OLED TVs are huge these days, and not just when it comes to size.
RTINGS.com's most recent rankings of the best 4K TVs available are dominated by the OLED category, with the top eight models and nine of the top ten all featuring OLED technology. LG alone takes the top five spots, with the E9 OLED TV coming in at number one.
In addition to TVs, OLED screens are also used on some of the newer generations of smartphones, including the iPhones from the last two years.
But there's one potential issue that's a worry for some OLED TV users: Burn-in.
What is burn-in? It's when certain areas of the screen on a TV or other monitor leave a visible mark on screen. Sometimes it's a channel logo, other times it's a sports scoreboard. It's sometimes permanent, but not always.
Burn-in is a not a new phenomenon. It used to happen with CRT TVs. And when the two major technologies used for TVs were LCD and plasma, it was mostly understood that plasma TVs had more of a burn-in problem than LCDs.
But now that OLED TVs are gaining share, concerns have been raised about burn-in with them as well. Even Samsung, which does not make OLED TVs, has resorted to "negative campaigning" about its rivals, advising consumers to "get a burn-in free QLED" TV from Samsung.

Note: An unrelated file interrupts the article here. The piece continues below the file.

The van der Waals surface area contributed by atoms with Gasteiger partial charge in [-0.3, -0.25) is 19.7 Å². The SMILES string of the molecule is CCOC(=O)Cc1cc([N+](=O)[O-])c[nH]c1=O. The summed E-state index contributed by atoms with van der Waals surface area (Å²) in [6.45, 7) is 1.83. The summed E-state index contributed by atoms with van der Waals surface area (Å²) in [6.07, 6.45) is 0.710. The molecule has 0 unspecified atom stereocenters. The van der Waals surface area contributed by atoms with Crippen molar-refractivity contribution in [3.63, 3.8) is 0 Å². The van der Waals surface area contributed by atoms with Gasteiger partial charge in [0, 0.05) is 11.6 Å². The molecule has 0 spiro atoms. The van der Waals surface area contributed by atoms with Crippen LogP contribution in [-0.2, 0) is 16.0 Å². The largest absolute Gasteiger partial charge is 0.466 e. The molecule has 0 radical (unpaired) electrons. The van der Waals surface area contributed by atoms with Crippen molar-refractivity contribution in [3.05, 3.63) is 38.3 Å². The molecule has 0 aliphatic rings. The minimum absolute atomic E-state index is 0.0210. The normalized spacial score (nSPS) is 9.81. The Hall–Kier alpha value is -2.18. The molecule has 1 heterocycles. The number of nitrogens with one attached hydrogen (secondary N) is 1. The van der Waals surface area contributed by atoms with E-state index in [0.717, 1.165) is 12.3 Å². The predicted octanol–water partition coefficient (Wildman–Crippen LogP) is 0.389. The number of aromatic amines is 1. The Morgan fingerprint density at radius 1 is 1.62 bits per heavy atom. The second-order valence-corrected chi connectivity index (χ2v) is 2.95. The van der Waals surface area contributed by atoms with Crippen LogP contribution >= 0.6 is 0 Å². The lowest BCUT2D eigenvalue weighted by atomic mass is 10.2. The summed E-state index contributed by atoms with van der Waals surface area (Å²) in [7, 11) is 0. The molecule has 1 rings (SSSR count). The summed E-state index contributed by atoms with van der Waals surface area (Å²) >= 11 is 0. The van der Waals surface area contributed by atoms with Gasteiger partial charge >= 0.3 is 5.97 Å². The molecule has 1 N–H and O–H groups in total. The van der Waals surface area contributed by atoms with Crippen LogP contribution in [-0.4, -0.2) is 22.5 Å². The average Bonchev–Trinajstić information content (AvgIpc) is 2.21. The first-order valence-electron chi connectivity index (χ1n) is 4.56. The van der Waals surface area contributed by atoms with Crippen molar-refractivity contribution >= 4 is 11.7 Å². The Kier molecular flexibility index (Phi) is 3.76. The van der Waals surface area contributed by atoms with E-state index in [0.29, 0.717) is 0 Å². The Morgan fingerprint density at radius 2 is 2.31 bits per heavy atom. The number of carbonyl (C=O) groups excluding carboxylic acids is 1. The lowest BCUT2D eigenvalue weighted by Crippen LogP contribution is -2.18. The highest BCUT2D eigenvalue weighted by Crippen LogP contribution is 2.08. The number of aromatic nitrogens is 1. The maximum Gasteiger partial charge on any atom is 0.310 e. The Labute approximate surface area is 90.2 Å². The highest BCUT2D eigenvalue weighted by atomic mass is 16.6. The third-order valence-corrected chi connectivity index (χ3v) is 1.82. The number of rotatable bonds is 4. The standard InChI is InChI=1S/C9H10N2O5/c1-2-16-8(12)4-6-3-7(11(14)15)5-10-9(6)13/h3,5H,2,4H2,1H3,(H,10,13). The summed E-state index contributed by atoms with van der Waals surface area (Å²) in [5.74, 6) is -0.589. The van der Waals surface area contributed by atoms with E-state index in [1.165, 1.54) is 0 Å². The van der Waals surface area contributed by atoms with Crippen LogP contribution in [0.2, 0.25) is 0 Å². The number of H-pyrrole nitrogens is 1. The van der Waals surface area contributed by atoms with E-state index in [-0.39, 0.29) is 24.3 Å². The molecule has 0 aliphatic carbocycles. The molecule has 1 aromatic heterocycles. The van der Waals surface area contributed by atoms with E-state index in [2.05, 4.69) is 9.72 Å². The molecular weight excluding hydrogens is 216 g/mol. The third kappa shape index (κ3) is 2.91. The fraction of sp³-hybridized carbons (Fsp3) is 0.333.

How worried should you be about burn-in on your OLED TV?
According to a CNET analysis published in December, burn-in absolutely exists with OLED TVs. However, most of what looks like burn-in is non-permanent image retention, and overall, it does not ever affect most users. It would likely affect them if they left their TVs on all the time, but that's not normal behavior for TV owners.
"Burn-in is something to be aware of, but not worry about," CNET wrote, adding that the overall quality of OLED models is worth the relatively small risk.
Many manufacturers have begun to take steps to allay fears about burn-in. One of the leading OLED TV manufacturers, LG, has a website about dealing with burn-in.
"With an LG OLED TV, any risk of burn-in or image retention have been addressed through the use of technology that not only helps protect against damage to the screen, but features self-healing properties so that any short-term image retention that may occur is quickly rectified," the LG site says. "It is rare for an average TV consumer to create an environment that could result in burn-in."
Apple's support site also includes information about the company's mitigation of burn-in effects on the OLED-screen iPhones.
The website AllConnect offers some advice for avoiding burn-in on OLED models, such as lowering the screen brightness, using a screensaver and activating the sleep timer.
Stephen Silver, a technology writer for The National Interest, is a journalist, essayist and film critic, who is also a contributor to Philly Voice, Philadelphia Weekly, the Jewish Telegraphic Agency, Living Life Fearless, Backstage magazine, Broad Street Review and Splice Today. The co-founder of the Philadelphia Film Critics Circle, Stephen lives in suburban Philadelphia with his wife and two sons.